|Thailand's HIV and AIDS programme has succeeded in providing cheap drugs to 90 percent of people who need them. Photo: Tom Greenwood/Oxfam|
"I want drug companies to make drugs affordable. People on my income can't afford to buy them. I get depressed and stressed when I think of it. I have no choice, I want to survive. I need these drugs." Isra, Thailand
Thailand's national HIV and AIDS treatment programme has succeeded in providing cheap drugs to 90 per cent of the people who need them.
However, the US push for a Free Trade Agreement with Thailand threatens the future of the treatment programme by enforcing stricter patent rules. This could increase the price of new and improved AIDS drugs by as much as 90 per cent, costing the Thai government up to $3.2 billion and putting thousands of lives at risk.
For Solada, the availability of affordable medicines is a matter of life or death. She is 43-years-old and HIV-positive. She is currently receiving medicine through the government treatment programme. She lives with her husband who is a casual labourer, and her 16-year-old son. Sewing bags for a living, she is the family's main breadwinner. "When I first learnt I was HIV-positive I couldn't accept it," she says. "But now, because of the treatment I receive, I feel alive. I'm born again."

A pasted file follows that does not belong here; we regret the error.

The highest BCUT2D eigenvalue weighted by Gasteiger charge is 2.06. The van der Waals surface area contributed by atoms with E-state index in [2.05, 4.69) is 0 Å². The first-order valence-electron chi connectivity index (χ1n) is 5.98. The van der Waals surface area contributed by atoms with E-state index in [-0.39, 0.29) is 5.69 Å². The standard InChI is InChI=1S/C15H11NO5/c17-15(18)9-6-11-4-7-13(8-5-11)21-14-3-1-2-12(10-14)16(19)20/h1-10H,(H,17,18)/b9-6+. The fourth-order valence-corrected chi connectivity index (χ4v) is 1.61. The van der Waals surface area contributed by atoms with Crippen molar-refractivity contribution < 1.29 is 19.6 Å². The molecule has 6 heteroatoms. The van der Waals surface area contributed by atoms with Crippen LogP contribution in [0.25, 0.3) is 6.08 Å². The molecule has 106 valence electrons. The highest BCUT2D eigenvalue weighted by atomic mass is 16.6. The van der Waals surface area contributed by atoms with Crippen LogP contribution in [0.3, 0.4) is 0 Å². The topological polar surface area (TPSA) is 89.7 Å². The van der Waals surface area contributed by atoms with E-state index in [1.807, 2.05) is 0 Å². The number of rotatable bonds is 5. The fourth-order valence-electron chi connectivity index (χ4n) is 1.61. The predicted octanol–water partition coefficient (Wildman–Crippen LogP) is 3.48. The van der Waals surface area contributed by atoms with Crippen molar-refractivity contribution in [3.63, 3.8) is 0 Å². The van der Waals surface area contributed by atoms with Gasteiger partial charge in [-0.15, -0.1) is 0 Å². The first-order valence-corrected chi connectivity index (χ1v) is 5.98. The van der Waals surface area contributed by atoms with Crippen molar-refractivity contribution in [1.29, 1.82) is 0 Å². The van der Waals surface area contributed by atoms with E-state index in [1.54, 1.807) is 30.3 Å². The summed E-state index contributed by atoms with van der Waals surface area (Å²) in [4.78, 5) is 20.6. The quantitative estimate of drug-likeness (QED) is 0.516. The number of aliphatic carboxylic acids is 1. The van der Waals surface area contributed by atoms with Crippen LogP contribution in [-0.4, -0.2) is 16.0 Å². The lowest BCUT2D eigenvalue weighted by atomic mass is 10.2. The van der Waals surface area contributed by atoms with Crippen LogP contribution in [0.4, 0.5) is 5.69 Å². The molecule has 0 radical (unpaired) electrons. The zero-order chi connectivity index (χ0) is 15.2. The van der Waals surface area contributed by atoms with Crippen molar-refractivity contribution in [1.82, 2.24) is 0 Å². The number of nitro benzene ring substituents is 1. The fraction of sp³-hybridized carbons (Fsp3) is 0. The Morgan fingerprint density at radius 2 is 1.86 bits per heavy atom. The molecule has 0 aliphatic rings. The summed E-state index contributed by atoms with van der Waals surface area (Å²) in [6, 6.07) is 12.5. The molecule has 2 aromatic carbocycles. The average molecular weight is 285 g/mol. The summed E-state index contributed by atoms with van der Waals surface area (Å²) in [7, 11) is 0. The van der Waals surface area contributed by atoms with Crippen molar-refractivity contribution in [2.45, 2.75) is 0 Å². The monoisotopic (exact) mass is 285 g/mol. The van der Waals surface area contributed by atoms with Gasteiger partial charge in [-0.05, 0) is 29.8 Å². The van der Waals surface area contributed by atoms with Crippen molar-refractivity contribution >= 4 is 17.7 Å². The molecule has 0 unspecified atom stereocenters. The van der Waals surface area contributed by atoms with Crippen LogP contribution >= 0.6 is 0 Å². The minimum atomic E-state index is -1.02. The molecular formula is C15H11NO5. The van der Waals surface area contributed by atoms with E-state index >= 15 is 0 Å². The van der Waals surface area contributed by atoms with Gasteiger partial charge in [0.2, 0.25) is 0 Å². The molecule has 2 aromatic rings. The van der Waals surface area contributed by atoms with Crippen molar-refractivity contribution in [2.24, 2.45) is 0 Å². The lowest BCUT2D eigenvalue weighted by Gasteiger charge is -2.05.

Experts say that about five per cent of drug recipients each year develop resistance, as the HIV virus mutates. When this happens, new and improved drugs are required. These medicines are expensive as they are patented by international drug companies. The current prices charged by companies for these drugs ($6,782) are more than ten times the cost of cheaper copies currently provided by the government ($482). If the US and pharmaceutical companies get their way, life-saving drugs will be priced out of the reach of Thailand’s poor people.
Isra is a 34-year-old dried seafood retailer living with HIV. Without support from Oxfam, he would be unable to pay for his HIV treatment, which costs twice what he earns per month. "I want drug companies to make drugs affordable," he says. "The new drugs are expensive. I think they should also be part of the government programme, as people on my income can't afford to buy them. I get depressed and stressed when I think of it. I have no choice, I want to survive. I need these drugs."